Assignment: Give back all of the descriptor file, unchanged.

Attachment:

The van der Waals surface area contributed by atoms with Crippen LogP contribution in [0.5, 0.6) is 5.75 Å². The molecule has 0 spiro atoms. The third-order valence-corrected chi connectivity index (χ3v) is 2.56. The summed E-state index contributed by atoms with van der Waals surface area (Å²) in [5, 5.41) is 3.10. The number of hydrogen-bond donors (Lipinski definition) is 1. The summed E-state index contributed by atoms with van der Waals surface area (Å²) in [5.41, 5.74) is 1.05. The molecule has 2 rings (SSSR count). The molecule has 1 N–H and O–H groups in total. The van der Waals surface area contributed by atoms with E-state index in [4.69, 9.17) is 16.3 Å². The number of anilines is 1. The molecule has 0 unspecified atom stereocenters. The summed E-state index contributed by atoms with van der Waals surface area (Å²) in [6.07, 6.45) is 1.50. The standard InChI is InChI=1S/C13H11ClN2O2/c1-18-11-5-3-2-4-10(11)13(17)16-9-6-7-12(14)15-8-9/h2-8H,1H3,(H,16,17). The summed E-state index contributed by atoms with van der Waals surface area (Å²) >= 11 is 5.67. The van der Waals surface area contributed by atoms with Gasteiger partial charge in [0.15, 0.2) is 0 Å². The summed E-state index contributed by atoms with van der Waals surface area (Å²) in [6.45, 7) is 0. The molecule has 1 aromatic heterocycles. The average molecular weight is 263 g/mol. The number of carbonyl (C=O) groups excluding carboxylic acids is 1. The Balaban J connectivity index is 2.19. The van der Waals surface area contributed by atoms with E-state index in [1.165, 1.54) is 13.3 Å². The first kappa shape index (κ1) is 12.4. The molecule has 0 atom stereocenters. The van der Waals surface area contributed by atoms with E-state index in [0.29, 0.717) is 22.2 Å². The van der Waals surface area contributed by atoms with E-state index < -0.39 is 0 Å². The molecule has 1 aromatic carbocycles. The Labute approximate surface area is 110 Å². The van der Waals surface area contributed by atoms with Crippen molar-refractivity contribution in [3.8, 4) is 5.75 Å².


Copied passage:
The van der Waals surface area contributed by atoms with Crippen LogP contribution in [0.5, 0.6) is 5.75 Å². The molecule has 0 spiro atoms. The third-order valence-corrected chi connectivity index (χ3v) is 2.56. The summed E-state index contributed by atoms with van der Waals surface area (Å²) in [5, 5.41) is 3.10. The number of hydrogen-bond donors (Lipinski definition) is 1. The summed E-state index contributed by atoms with van der Waals surface area (Å²) in [5.41, 5.74) is 1.05. The molecule has 2 rings (SSSR count). The molecule has 1 N–H and O–H groups in total. The van der Waals surface area contributed by atoms with E-state index in [4.69, 9.17) is 16.3 Å². The number of anilines is 1. The molecule has 0 unspecified atom stereocenters. The summed E-state index contributed by atoms with van der Waals surface area (Å²) in [6.07, 6.45) is 1.50. The standard InChI is InChI=1S/C13H11ClN2O2/c1-18-11-5-3-2-4-10(11)13(17)16-9-6-7-12(14)15-8-9/h2-8H,1H3,(H,16,17). The summed E-state index contributed by atoms with van der Waals surface area (Å²) >= 11 is 5.67. The van der Waals surface area contributed by atoms with Gasteiger partial charge in [0.15, 0.2) is 0 Å². The summed E-state index contributed by atoms with van der Waals surface area (Å²) in [6.45, 7) is 0. The molecule has 1 aromatic heterocycles. The average molecular weight is 263 g/mol. The number of carbonyl (C=O) groups excluding carboxylic acids is 1. The Balaban J connectivity index is 2.19. The van der Waals surface area contributed by atoms with E-state index in [1.165, 1.54) is 13.3 Å². The first kappa shape index (κ1) is 12.4. The molecule has 0 atom stereocenters. The van der Waals surface area contributed by atoms with E-state index in [0.29, 0.717) is 22.2 Å². The van der Waals surface area contributed by atoms with E-state index < -0.39 is 0 Å². The molecule has 1 aromatic carbocycles. The Labute approximate surface area is 110 Å². The van der Waals surface area contributed by atoms with Crippen molar-refractivity contribution in [3.8, 4) is 5.75 Å².